Astrology 101: Intro to the Houses

AstrologySo I’m afraid I owe all of you a bit of an apology… In the previous post, I got into the concept of Planetary Rulership: what it means when astrologers talk about Planets “ruling” Signs, and how the potency of a given Planet can rise or fall depending on which Sign is hosting that Planet in a chart. I then closed by saying that in this next post, I’d get into an additional (and very helpful) use that we can get out of the Planetary Rulership concept…

But I wasn’t thinking ahead as flawlessly as I should have been. That additional property of rulerships is very much based in House theory – in other words, we first need to talk about the Houses before that other business will make any real sense.

So the new plan is that 1) we’ll be putting a thumbtack into that additional rulership technique, to mark our place for later; 2) we’ll go over the basics of the Houses for a minute; and then 3) I’ll loop back and tie that rulership idea to the House system in a subsequent post, as promised.

The three major symbol-sets in Astrology all work together as layers of meaning: Planets are shown here as the innermost wheel, then Signs, and the Houses form the outer ring...
The three major symbol-sets in Astrology all work together as interlocking layers of meaning: Planets are shown here as the innermost wheel, then Signs, and the Houses form the outer ring…

And with that out of the way…the Houses!

So far, we’ve looked at two major symbol-sets in Astrology: the Planets and the Signs.

As discussed, the Planets represent certain drives within us humans. The Planets describe what we do. Meanwhile, the Signs modify the actions of the Planets, and they therefore tell us how we do what we do.

Which brings us to the third of the three major symbol-sets that we need to understand if we want to get any kind of a grip on Astrology and chart interpretation: the Houses.

The Planets are based on the actual bodies that seem to travel around us in the solar system, while the Signs are the divisions of the “Zodiac belt” – that large circular track in space around which all of the Planets seem to roam, as we look out at them from our vantage point on Earth. Like the Planets, the Signs themselves also appear to move around us in space as we gaze outward from our terrestrial home and into the void…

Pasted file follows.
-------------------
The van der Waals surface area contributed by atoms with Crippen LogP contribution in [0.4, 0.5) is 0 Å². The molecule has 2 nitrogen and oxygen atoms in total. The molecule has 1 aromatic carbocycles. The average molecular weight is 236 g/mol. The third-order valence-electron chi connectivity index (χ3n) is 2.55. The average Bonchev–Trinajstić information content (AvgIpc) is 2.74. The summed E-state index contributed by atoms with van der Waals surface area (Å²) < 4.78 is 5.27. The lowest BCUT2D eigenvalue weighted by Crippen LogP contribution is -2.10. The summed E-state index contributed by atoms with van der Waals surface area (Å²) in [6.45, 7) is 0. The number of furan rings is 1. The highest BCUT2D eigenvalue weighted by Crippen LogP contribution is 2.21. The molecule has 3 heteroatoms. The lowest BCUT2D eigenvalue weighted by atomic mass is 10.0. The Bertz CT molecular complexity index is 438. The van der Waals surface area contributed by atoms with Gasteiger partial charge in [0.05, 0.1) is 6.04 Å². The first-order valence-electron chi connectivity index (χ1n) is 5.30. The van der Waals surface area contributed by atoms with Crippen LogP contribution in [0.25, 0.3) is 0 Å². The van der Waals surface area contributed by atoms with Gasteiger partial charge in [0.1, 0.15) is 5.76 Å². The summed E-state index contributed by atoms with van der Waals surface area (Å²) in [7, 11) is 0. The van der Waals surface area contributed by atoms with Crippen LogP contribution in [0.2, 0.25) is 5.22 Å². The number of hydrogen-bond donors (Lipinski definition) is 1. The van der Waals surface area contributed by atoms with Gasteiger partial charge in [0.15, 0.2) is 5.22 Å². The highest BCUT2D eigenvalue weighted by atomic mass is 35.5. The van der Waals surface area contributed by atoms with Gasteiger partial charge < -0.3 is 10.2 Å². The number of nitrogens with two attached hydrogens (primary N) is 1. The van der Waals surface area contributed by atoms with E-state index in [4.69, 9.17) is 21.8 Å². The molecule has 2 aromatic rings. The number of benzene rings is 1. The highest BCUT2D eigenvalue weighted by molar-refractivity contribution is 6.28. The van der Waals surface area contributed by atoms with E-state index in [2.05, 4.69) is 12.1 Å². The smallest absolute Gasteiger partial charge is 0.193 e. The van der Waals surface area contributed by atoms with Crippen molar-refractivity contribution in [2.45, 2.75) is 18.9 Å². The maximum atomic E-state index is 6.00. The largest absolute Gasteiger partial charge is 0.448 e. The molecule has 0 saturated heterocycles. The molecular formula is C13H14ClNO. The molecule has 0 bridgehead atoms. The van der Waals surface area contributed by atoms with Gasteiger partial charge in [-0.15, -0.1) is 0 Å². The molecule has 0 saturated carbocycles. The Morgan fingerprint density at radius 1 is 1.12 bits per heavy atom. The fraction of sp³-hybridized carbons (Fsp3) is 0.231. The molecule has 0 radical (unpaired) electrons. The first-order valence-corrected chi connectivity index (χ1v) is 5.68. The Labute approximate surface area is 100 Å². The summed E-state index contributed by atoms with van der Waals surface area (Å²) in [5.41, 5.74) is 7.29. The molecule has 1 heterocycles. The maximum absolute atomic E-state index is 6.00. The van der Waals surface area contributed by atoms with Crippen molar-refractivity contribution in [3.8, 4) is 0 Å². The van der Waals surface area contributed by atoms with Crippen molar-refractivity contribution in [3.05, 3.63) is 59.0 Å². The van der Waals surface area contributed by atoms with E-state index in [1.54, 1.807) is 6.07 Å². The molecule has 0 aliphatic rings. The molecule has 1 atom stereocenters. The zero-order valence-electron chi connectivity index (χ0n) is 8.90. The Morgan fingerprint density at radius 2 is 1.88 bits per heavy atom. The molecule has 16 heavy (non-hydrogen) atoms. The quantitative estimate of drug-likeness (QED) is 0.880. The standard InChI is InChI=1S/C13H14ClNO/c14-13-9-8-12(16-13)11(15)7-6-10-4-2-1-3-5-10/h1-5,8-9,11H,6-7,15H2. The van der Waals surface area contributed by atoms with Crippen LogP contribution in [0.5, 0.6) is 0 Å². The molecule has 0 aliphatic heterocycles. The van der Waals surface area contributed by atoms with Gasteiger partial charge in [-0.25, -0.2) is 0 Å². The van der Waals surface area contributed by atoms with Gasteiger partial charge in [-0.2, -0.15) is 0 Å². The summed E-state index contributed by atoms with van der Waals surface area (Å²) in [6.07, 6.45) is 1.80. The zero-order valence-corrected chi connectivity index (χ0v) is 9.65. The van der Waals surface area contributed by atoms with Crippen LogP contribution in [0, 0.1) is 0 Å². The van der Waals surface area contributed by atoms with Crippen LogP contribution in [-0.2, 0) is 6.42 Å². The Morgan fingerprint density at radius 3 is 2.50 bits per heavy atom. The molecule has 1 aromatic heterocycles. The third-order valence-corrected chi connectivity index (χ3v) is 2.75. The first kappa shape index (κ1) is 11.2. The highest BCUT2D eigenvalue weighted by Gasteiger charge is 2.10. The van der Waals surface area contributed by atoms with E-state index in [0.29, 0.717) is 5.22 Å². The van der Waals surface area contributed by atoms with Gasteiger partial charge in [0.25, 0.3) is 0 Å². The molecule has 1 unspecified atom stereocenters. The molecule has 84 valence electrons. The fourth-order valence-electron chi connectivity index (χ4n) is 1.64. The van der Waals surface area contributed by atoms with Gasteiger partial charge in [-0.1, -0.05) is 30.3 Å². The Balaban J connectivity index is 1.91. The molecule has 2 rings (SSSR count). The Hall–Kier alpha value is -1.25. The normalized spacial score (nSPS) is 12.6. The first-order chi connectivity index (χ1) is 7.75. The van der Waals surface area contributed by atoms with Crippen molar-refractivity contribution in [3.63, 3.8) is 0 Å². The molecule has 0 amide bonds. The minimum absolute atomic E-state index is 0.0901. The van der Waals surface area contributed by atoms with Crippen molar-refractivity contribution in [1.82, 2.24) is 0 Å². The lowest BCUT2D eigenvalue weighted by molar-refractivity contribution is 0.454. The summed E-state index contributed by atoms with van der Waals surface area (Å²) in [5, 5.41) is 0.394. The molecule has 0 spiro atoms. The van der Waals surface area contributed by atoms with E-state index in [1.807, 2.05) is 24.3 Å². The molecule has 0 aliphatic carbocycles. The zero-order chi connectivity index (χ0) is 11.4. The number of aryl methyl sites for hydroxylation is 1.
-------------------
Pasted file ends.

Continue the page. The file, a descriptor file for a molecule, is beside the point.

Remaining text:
The Houses are likewise based on our earthbound perspective, but in contrast to the Planets and Signs, they don’t seem to wander around us; rather, the Houses are an invisible framework that’s always tethered in place, and as we watch, the Signs and Planets appear to travel continuously through the Houses.

Sunrise in Angkor Wat...  If you sat in this same spot all day long, Planets and Signs would seem to float by way out there in space beyond this view, but the eastern horizon and the features between you and it would appear to remain constant at all times.  And so it is with the Ascendant, and the Houses that spring forth from this fixed point of origin...
Sunrise in Angkor Wat… If you sat in this same spot all day long, Planets and Signs would seem to float by way out there in space beyond this view, but the eastern horizon would appear to remain constant at all times. And so it is with the Ascendant, and the Houses that spring forth from this fixed point of origin…

As an illustration of this, consider the eastern horizon: at any time of day, no matter what else seems to be whirling past us in the sky, be it birds, helicopters, fluffy clouds, the Planet Mercury, the Sign of Virgo…the eastern horizon is always lying right there to the east of us. It’s a fixed point of reference. And then know that in a chart, the critical point that we call the Ascendant is another way of saying “the eastern horizon.” They’re the same thing. The Ascendant (= the eastern horizon) always serves as the beginning, or “cusp” of the First House, and the rest of the House system then builds onward from that point of origin. If we follow the Houses all the way around, we eventually arrive back again at the Ascendant, which both ends the final House – the Twelfth – and begins the First.

The birth-chart of reggae overlord, Bob Marley.  You can see the Planets rendered as individual glyphs scattered about the inside of the chart, the Signs are the 12 equal-sized divisions of the yellow Zodiac belt that encircles the chart, and the Houses are the pie-slices numbered 1 through 12 into which the interior of the chart is divided.
The birth-chart of reggae overlord, Bob Marley. You can see the Planets rendered as individual glyphs scattered about the inside of the chart, the Signs are the 12 equal-sized divisions of the yellow Zodiac belt that encircles the chart, and the Houses are the pie-slices numbered 1 through 12 into which the interior of the chart is divided.

The Houses are represented graphically in a birth-chart as the 12 numbered “pie-slices” into which each chart’s interior is divided. And the Houses add another critical dimension to the interpretation and understanding of a chart. While the Planets tell us what we do, and the Signs describe how we do it…the Houses point out where the work of each Planet will be naturally predisposed to occur in our lives.

Consider an example… Say you have two friends, both of whom have charts that feature a placement of Mars in Aries. Most astrologers would immediately point out that this is an indicator of potential for some serious “Warrior-energy.” At their best, a Mars-in-Aries person might well be strong-willed, courageous, and skilled at combat of all kinds…and at their worst, a person with this placement might have anger management issues, and might get into hostilities just for the sake of the conflict, and not because the conflict is truly necessary. But a big question is where in the lives of these people does all that Warrior-energy emerge? It’s the Houses that explain why the life of one Mars-in-Aries person might be very different from the life of another.